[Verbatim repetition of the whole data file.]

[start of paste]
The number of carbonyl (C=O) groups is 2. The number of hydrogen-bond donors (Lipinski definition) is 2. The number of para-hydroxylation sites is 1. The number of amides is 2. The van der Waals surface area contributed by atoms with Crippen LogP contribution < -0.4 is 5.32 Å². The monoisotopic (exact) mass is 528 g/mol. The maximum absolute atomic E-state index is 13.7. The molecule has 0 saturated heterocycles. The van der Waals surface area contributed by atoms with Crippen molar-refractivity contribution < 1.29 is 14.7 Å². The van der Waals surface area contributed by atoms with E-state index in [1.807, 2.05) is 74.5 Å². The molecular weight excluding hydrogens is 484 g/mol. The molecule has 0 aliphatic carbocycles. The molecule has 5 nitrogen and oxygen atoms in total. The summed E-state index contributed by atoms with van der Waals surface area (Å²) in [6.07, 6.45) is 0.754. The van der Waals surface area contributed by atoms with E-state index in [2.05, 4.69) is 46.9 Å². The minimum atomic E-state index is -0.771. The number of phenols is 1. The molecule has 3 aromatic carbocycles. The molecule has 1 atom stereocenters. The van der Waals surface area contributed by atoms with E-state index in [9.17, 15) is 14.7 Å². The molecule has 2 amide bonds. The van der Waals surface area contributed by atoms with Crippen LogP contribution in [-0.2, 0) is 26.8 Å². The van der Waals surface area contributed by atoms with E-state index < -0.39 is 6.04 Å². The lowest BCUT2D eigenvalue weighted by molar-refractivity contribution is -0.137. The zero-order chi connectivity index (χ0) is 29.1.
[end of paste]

The number of carbonyl (C=O) groups is 2. The number of hydrogen-bond donors (Lipinski definition) is 2. The number of para-hydroxylation sites is 1. The number of amides is 2. The van der Waals surface area contributed by atoms with Crippen LogP contribution < -0.4 is 5.32 Å². The monoisotopic (exact) mass is 528 g/mol. The maximum absolute atomic E-state index is 13.7. The molecule has 0 saturated heterocycles. The van der Waals surface area contributed by atoms with Crippen molar-refractivity contribution < 1.29 is 14.7 Å². The van der Waals surface area contributed by atoms with E-state index in [1.807, 2.05) is 74.5 Å². The molecular weight excluding hydrogens is 484 g/mol. The molecule has 0 aliphatic carbocycles. The molecule has 5 nitrogen and oxygen atoms in total. The summed E-state index contributed by atoms with van der Waals surface area (Å²) in [6.07, 6.45) is 0.754. The van der Waals surface area contributed by atoms with E-state index in [2.05, 4.69) is 46.9 Å². The minimum atomic E-state index is -0.771. The number of phenols is 1. The molecule has 3 aromatic carbocycles. The molecule has 1 atom stereocenters. The van der Waals surface area contributed by atoms with E-state index in [9.17, 15) is 14.7 Å². The molecule has 2 amide bonds. The van der Waals surface area contributed by atoms with Crippen LogP contribution in [-0.2, 0) is 26.8 Å². The van der Waals surface area contributed by atoms with E-state index < -0.39 is 6.04 Å². The lowest BCUT2D eigenvalue weighted by molar-refractivity contribution is -0.137. The zero-order chi connectivity index (χ0) is 29.1.